A potential fire sale by the United States government could be a boon for hotel developers looking for adaptive reuse projects.
The Real Estate Channel on Wednesday reported the proposed 2012 federal budget from President Obama includes cuts that could result in the largest real-estate sale in U.S. history by potentially selling 69,000 government-owned buildings.
Admittedly, some of the buildings could be saved from the auction block by being turned over to other government agencies, but imagine the boon it could be for specialists who turn old buildings into hotels. Even if only 1% of the buildings are turned into hotels, that’s 690 new properties. And while that’s not good news for those who want to keep the new hotel supply in check, it makes my mind wander.
Think of the great hotels that are already housed in former government buildings, including Kimpton’s Hotel Monaco in downtown Washington, which occupies the former U.S. General Post Office, or The Liberty Hotel in Boston, which is housed in what was once the Charles Street Jail. There are others in the U.S. and abroad—and with a little luck, there could be more.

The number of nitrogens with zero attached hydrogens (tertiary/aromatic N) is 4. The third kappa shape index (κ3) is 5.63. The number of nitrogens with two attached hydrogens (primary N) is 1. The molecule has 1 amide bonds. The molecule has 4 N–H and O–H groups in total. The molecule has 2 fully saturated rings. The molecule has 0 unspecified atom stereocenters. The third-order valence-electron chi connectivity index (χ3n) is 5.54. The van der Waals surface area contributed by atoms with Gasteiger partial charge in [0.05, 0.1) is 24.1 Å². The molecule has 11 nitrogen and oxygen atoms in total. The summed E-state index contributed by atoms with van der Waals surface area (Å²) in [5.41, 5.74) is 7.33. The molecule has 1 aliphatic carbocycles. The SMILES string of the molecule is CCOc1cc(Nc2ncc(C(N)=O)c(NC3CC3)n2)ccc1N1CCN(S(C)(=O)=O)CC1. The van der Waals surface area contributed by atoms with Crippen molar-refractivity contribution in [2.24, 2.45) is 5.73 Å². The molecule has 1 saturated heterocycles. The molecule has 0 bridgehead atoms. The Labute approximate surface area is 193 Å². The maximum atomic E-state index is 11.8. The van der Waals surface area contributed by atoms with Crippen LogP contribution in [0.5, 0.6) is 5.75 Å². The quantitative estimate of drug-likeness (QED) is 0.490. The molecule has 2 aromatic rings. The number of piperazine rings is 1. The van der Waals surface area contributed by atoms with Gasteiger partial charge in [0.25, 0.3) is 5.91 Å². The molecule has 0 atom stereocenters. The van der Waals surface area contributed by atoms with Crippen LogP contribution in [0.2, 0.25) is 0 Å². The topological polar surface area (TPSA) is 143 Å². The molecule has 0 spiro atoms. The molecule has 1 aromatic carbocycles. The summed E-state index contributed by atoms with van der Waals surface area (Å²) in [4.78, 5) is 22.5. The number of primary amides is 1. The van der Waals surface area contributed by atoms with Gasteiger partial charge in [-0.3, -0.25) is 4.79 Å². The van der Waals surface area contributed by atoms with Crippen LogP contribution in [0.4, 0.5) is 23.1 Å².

What I like most about adaptive reuse of government buildings as hotels is the integrity of the structures. With many of them built 100 years ago or earlier, they are stout buildings with character. Hotel developers and architects love to maintain historical elements of old buildings, and ornate, old government buildings are the mother lode.
According to the Real Estate Channel article, potential buildings that could be on the block include federal courthouse buildings and IRS offices. Imagine the fun hotel marketers could have promoting a hotel that once housed an office occupied by the Tax Man!
The ulterior motive for the Obama administration is to trim US$1.1 trillion in government spending during the next 10 years. Selling buildings that are no longer needed is a logical step in helping reduce the deficit. If the hotel industry gains some iconic properties in the deal, that’s a good thing. The buzz it would create easily will outweigh the additional supply.